A researcher at the Centre for Sustainable Communications (CESC) based at the KTH Royal Institute of Technology in Stockholm, Sweden, has developed an application to calculate the carbon footprint of individual websites.
It’s called Greenalytics and matches web statistics with environmental data to show the emissions generated by the infrastructure behind a website. It’s effectively a mash-up, compiling information from various sources to calculate a result in real time. It uses statistics from Google Analytics to measure how many visitors a site has and environmental data on electricity consumption from servers, routers and from users, from research carried out by KTH.
In fact the application is running live at http://www.greenalytics.org/sites, showing the total emissions for a number of Swedish web sites for the year to date. Apparently KTH’s own site, which is among the top 100 in Sweden, produced seven tonnes of carbon dioxide last year, corresponding to a climate impact of 40,000 kilometres by car or 70 hours of air travel. So far this year the figure stands at 58.0 kg of CO2 (this is clearly a year-to-date figure – just three days - rather than the last 12 months as it says on the site).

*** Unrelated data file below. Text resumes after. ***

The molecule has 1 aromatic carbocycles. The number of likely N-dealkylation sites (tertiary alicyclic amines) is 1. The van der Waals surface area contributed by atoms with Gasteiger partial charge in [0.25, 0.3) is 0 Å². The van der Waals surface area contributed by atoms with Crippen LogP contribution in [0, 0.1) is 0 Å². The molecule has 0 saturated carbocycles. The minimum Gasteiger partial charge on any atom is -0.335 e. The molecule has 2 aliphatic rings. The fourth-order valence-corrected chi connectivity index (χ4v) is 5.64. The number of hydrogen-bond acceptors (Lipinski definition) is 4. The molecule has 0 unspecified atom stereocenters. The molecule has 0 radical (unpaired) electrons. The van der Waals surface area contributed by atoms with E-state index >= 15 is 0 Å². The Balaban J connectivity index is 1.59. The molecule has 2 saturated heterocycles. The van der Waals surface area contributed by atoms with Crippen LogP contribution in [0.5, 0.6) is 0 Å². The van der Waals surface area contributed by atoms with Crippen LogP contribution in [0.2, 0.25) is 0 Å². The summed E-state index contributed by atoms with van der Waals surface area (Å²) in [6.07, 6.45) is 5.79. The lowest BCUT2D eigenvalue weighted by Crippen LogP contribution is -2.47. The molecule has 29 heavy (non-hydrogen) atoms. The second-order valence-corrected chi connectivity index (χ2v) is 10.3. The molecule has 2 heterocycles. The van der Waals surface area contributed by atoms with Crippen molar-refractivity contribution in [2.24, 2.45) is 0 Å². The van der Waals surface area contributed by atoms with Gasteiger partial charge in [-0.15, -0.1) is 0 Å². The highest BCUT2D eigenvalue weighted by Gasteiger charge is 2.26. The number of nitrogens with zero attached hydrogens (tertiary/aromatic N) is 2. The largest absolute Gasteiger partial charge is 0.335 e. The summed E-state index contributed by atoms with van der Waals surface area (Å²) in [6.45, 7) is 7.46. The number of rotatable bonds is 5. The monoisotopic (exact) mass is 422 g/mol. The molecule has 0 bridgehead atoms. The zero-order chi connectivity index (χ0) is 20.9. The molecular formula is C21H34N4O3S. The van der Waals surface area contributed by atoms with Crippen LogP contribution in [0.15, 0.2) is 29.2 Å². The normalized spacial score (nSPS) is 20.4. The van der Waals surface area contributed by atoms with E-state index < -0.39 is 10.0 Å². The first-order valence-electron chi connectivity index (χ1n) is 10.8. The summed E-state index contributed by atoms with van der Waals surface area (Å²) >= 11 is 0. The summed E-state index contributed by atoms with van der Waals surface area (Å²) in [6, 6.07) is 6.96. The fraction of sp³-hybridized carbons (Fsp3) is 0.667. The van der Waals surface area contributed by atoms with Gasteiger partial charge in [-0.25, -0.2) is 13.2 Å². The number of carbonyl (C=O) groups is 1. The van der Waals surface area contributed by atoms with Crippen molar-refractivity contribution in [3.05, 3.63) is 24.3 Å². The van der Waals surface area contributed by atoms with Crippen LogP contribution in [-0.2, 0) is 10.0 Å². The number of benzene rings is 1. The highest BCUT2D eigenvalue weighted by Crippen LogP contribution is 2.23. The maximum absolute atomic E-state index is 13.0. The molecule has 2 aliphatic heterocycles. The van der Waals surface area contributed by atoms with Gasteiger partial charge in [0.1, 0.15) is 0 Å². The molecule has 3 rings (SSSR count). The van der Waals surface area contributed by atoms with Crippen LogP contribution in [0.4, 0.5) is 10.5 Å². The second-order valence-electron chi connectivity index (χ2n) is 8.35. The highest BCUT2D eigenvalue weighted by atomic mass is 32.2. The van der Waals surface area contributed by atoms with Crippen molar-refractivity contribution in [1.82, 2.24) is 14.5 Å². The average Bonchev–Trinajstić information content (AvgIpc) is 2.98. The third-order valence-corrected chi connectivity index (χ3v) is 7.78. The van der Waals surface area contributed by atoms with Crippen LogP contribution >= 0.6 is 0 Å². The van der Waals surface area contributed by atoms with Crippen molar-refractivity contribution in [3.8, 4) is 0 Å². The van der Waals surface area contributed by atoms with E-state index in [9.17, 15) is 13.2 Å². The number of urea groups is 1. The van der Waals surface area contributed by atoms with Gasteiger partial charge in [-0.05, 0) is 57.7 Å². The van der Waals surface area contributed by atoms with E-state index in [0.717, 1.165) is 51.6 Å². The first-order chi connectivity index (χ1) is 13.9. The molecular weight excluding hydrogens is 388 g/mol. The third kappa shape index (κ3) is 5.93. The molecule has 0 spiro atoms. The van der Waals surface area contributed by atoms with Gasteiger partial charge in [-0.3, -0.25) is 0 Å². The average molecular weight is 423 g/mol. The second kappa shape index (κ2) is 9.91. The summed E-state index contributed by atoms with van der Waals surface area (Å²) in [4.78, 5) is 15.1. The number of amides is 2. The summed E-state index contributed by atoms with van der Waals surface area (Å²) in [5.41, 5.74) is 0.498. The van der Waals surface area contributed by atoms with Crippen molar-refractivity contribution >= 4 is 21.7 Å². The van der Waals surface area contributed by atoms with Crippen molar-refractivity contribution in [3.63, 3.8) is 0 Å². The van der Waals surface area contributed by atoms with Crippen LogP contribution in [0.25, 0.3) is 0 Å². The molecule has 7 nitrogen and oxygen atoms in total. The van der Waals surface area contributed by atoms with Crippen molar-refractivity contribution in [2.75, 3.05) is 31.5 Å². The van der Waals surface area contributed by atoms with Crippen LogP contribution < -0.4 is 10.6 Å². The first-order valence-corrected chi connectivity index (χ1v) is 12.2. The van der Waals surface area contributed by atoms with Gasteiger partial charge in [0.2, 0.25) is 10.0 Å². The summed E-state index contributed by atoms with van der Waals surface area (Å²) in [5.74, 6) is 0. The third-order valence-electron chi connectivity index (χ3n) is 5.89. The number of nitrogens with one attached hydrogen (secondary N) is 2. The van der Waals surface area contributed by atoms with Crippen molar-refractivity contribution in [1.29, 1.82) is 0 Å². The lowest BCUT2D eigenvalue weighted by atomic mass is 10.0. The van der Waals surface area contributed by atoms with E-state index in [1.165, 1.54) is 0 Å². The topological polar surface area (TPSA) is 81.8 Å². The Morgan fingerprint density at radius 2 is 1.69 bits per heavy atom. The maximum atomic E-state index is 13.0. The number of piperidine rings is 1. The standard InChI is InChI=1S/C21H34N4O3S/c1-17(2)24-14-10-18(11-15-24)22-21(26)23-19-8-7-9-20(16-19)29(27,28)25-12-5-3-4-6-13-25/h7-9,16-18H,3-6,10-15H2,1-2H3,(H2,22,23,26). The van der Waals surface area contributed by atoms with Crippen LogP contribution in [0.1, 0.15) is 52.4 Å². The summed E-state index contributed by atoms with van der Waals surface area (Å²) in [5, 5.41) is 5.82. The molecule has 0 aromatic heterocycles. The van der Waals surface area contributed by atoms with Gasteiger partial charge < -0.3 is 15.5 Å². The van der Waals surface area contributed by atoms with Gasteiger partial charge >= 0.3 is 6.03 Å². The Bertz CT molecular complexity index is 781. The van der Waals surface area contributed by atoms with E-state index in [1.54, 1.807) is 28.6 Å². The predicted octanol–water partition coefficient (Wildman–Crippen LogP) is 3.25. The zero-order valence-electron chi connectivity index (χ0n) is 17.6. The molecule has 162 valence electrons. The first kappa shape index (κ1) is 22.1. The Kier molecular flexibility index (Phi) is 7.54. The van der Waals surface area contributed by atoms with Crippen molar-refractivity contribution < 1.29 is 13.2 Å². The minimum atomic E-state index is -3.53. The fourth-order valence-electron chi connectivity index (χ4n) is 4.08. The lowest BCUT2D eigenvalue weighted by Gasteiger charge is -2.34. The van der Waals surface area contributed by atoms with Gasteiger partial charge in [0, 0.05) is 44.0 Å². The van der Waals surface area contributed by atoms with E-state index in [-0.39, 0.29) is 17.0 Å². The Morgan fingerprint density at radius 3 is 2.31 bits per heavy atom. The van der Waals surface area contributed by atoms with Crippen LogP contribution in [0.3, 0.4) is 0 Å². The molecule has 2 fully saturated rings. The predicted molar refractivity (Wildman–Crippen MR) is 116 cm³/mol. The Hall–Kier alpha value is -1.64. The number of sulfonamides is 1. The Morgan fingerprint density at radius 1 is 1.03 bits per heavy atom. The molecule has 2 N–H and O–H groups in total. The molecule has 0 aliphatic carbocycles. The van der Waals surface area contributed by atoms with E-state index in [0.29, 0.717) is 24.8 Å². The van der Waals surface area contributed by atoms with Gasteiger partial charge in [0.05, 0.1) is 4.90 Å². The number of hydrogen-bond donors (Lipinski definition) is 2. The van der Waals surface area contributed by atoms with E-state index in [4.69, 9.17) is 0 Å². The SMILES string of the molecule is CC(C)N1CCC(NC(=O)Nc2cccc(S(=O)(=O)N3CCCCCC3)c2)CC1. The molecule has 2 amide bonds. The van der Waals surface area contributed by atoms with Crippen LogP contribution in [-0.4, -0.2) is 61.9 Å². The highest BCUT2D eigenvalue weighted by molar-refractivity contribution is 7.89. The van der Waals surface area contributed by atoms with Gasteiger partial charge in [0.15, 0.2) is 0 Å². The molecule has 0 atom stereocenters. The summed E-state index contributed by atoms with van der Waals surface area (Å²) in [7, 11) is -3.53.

Jorge Zapico, the researcher who produced Greenalytics, had some tips on how to reduce a website’s climate emissions; ”The electricity source for the server is the most important factor that can easily be influenced. Choose a server located in a country with a climate-friendly mix of electricity sources such as Sweden. If the server is powered by electricity from renewable sources, it is even better. It is also important to build light websites that do not need to load heavy content”.
An interesting project because of the complexity it needs to deal with. On the user side, the Google data provides the number, location and duration of visit and the CO2 is calculated by aggregating the impact per country - the total time visitors from that country spent on the site multiplied by how much electricity their computer consumes multiplied by the electricity factor (how much carbon dioxide is emitted per electricity unit) of that country. But there are also built-in assumptions and generalisations, such as the mix of devices accessing the site and the use of annual, national emissions factors for energy used. On the infrastructure side, emissions are calculated based on the energy used per unit of data transmitted, which itself includes a number of other assumptions and is in any case a generic figure.
It does show how complex carbon footprinting can be, particularly in a world of cloud computing and on-line business. But if organisations are to be required to take responsibility for their emissions, it’s an issue that has to be faced.